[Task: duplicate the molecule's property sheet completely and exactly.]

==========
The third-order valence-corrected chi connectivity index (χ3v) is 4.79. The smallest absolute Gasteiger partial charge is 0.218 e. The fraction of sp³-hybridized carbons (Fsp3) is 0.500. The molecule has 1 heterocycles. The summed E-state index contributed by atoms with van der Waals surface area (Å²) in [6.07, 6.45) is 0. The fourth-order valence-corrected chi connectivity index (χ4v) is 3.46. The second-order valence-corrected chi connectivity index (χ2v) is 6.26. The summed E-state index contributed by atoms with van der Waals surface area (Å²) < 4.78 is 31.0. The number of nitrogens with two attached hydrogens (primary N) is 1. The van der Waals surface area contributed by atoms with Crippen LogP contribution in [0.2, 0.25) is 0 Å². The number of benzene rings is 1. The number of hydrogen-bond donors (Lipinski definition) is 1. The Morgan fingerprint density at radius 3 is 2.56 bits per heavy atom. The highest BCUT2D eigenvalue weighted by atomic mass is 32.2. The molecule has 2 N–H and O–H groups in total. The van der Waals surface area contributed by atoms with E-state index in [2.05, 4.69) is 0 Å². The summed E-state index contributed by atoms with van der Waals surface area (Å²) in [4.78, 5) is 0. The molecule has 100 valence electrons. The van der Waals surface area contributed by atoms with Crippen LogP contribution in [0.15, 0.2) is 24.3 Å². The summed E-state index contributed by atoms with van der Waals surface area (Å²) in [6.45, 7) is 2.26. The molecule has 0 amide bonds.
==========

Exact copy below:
The third-order valence-corrected chi connectivity index (χ3v) is 4.79. The smallest absolute Gasteiger partial charge is 0.218 e. The fraction of sp³-hybridized carbons (Fsp3) is 0.500. The molecule has 1 heterocycles. The summed E-state index contributed by atoms with van der Waals surface area (Å²) in [6.07, 6.45) is 0. The fourth-order valence-corrected chi connectivity index (χ4v) is 3.46. The second-order valence-corrected chi connectivity index (χ2v) is 6.26. The summed E-state index contributed by atoms with van der Waals surface area (Å²) < 4.78 is 31.0. The number of nitrogens with two attached hydrogens (primary N) is 1. The van der Waals surface area contributed by atoms with Crippen LogP contribution in [0.2, 0.25) is 0 Å². The number of benzene rings is 1. The number of hydrogen-bond donors (Lipinski definition) is 1. The Morgan fingerprint density at radius 3 is 2.56 bits per heavy atom. The highest BCUT2D eigenvalue weighted by atomic mass is 32.2. The molecule has 2 N–H and O–H groups in total. The van der Waals surface area contributed by atoms with E-state index in [2.05, 4.69) is 0 Å². The summed E-state index contributed by atoms with van der Waals surface area (Å²) in [4.78, 5) is 0. The molecule has 100 valence electrons. The van der Waals surface area contributed by atoms with Crippen LogP contribution in [0.15, 0.2) is 24.3 Å². The summed E-state index contributed by atoms with van der Waals surface area (Å²) in [6.45, 7) is 2.26. The molecule has 0 amide bonds.